It wasn’t the only surreal moment in a long and rambling speech, where he veered away regularly from his written text. Nervous officials must have been squirming in their seats. The message however was clear – “Europe was not in a good place” and in case you hadn’t been listening at the back, that was reinforced with “the bell tolls… and winter is coming”. The answer was also simply if rather clumsily put: “There is not enough Europe in this Union and there is not enough Union in this Union”.
The EU’s State of the Union address always faces unfavourable comparisons with its US namesake. The President of the European Commission (POTEC) can only dream of the prime time audience that POTUS attracts. He was also faced with a contrasting vision of Europe’s future from another POTEC, Donald Tusk, the President of the European Council, whose speech to the Bruegel think tank on Monday warned against “the dreams and visions of the ultra-European ideologists” as much as against the Farage brigade. Tusk made a plea for pragmatism and moderation, arguing that “step-by-step action is a fine European tradition”. No wonder that Guy Verhofstadt, self-confessed ultra-European ideologist, was so critical of Tusk’s absence from the plenary debate, accusing him of failing to solve the refugee crisis by knocking national leaders’ heads together.
Back to POTEC who had a lot to say about the refugee crisis and reminded the House that nearly everyone in Europe had been a refugee at one time or another. He reliably informed us that there were more McDonalds in the US than in Scotland – if only they sold the McHaggis that would soon change. His proposal for a compulsory relocation system was backed by all the main political groups and his assertion that “there is no religion, no belief, no philosophy when it comes to refugees” was echoed by EPP leader Manfred Weber who said “we don’t defend Christian rights, we defend human rights”. As clear a rebuke to the Hungarian and Slovak leaders as we were likely to get.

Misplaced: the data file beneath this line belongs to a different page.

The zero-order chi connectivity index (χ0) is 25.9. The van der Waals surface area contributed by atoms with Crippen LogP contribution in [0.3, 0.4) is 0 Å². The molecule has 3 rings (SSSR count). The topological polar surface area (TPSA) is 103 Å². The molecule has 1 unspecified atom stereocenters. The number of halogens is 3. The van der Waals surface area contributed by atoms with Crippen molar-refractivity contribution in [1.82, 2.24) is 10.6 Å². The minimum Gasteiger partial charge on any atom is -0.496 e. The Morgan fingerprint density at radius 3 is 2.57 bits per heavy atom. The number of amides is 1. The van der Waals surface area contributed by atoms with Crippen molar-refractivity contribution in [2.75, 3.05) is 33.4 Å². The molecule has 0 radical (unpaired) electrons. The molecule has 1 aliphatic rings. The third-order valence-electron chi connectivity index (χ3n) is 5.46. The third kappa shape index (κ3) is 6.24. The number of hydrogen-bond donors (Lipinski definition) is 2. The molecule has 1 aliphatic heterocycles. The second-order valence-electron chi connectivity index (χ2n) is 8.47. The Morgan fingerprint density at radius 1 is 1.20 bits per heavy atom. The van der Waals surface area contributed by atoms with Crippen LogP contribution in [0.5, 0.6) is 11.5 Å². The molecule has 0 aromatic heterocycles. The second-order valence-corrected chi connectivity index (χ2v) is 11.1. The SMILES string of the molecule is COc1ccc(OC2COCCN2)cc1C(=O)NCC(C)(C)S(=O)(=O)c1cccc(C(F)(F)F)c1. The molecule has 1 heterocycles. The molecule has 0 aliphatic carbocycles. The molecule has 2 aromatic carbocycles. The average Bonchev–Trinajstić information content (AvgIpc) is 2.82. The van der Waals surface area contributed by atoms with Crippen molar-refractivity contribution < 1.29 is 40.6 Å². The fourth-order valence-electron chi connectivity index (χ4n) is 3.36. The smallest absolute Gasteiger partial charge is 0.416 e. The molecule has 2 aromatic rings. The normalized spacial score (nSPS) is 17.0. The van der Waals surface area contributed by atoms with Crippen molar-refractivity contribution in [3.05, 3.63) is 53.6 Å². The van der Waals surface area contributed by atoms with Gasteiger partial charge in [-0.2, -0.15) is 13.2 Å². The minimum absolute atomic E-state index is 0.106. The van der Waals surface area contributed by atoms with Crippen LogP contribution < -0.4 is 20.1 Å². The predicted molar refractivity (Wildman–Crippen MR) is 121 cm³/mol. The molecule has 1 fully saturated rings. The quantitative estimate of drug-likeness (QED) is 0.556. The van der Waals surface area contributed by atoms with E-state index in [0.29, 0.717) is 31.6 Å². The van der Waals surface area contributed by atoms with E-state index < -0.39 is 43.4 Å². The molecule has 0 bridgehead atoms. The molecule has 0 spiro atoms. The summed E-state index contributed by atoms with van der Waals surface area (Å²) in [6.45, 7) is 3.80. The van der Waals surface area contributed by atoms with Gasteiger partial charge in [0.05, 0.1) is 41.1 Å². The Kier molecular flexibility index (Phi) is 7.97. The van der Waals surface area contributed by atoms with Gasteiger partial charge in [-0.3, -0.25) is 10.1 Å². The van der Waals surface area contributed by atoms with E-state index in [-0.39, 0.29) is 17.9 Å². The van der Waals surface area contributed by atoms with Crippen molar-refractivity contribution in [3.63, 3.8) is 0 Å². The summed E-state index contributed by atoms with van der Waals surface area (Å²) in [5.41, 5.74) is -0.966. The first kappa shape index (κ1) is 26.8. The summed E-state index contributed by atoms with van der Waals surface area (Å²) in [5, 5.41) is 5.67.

The rest of the week was taken up with an eye-catching proposal that member states should nominate a male and female candidate for the post of Commissioner, leaving it to the President-elect to choose in order to ensure a proper gender balance. It was also a good week for baby seals and the cloned offspring of Dolly the sheep, with new rules to reduce the number of seals hunted and an extended ban on animal cloning.
The future of Strasbourg is a recurring theme in the Postcard and so it would be remiss not to report on the latest bit of blue sky thinking on how best to use a building left empty for 27 days of the month. Step forward Philippe Lamberts, tax campaigner and co-leader of the Greens, who proposed it would be a great place to house refugees – with plenary sessions naturally moved to Brussels. A true solution à la Belge!
The latest crowned-head of Europe to address the plenary will be su majestad el Rey Felipe VI of Spain on October 7. Will he be followed later in the year by the Right Honourable David Cameron, who, rumour has it, has not totally dismissed the invitation to set out his reform plans to the plenary. A word of warning David – beware cheap imitators wearing Cameron masks!